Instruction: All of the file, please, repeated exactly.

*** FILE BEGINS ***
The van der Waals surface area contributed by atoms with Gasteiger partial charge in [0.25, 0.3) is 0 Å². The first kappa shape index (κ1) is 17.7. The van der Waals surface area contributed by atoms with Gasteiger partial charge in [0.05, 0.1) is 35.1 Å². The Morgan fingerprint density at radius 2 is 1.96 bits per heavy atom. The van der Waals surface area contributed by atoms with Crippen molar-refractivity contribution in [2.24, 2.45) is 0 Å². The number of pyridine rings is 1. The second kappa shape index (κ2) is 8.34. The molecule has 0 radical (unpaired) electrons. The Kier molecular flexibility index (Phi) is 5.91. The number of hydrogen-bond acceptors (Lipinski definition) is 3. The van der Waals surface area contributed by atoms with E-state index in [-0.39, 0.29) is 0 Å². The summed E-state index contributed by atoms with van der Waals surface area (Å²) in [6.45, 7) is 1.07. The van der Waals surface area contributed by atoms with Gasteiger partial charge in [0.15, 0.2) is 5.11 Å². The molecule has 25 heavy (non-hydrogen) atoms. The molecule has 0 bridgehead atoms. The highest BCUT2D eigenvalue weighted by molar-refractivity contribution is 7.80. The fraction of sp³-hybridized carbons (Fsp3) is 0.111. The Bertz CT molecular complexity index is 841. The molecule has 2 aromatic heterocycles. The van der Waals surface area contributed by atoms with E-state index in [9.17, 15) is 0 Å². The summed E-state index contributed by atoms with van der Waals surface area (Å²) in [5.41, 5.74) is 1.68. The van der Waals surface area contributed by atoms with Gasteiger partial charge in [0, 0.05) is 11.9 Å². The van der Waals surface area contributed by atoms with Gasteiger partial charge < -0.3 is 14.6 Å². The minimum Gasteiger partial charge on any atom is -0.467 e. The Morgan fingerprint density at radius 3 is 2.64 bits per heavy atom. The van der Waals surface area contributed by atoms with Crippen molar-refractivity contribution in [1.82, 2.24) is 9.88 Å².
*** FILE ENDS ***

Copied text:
The van der Waals surface area contributed by atoms with Gasteiger partial charge in [0.25, 0.3) is 0 Å². The first kappa shape index (κ1) is 17.7. The van der Waals surface area contributed by atoms with Gasteiger partial charge in [0.05, 0.1) is 35.1 Å². The Morgan fingerprint density at radius 2 is 1.96 bits per heavy atom. The van der Waals surface area contributed by atoms with Crippen molar-refractivity contribution in [2.24, 2.45) is 0 Å². The number of pyridine rings is 1. The second kappa shape index (κ2) is 8.34. The molecule has 0 radical (unpaired) electrons. The Kier molecular flexibility index (Phi) is 5.91. The number of hydrogen-bond acceptors (Lipinski definition) is 3. The van der Waals surface area contributed by atoms with E-state index in [-0.39, 0.29) is 0 Å². The summed E-state index contributed by atoms with van der Waals surface area (Å²) in [6.45, 7) is 1.07. The van der Waals surface area contributed by atoms with Gasteiger partial charge in [0.15, 0.2) is 5.11 Å². The molecule has 25 heavy (non-hydrogen) atoms. The molecule has 0 bridgehead atoms. The highest BCUT2D eigenvalue weighted by molar-refractivity contribution is 7.80. The fraction of sp³-hybridized carbons (Fsp3) is 0.111. The Bertz CT molecular complexity index is 841. The molecule has 2 aromatic heterocycles. The van der Waals surface area contributed by atoms with E-state index in [9.17, 15) is 0 Å². The summed E-state index contributed by atoms with van der Waals surface area (Å²) in [5.41, 5.74) is 1.68. The van der Waals surface area contributed by atoms with Gasteiger partial charge in [0, 0.05) is 11.9 Å². The van der Waals surface area contributed by atoms with Gasteiger partial charge < -0.3 is 14.6 Å². The minimum Gasteiger partial charge on any atom is -0.467 e. The Morgan fingerprint density at radius 3 is 2.64 bits per heavy atom. The van der Waals surface area contributed by atoms with Crippen molar-refractivity contribution in [1.82, 2.24) is 9.88 Å².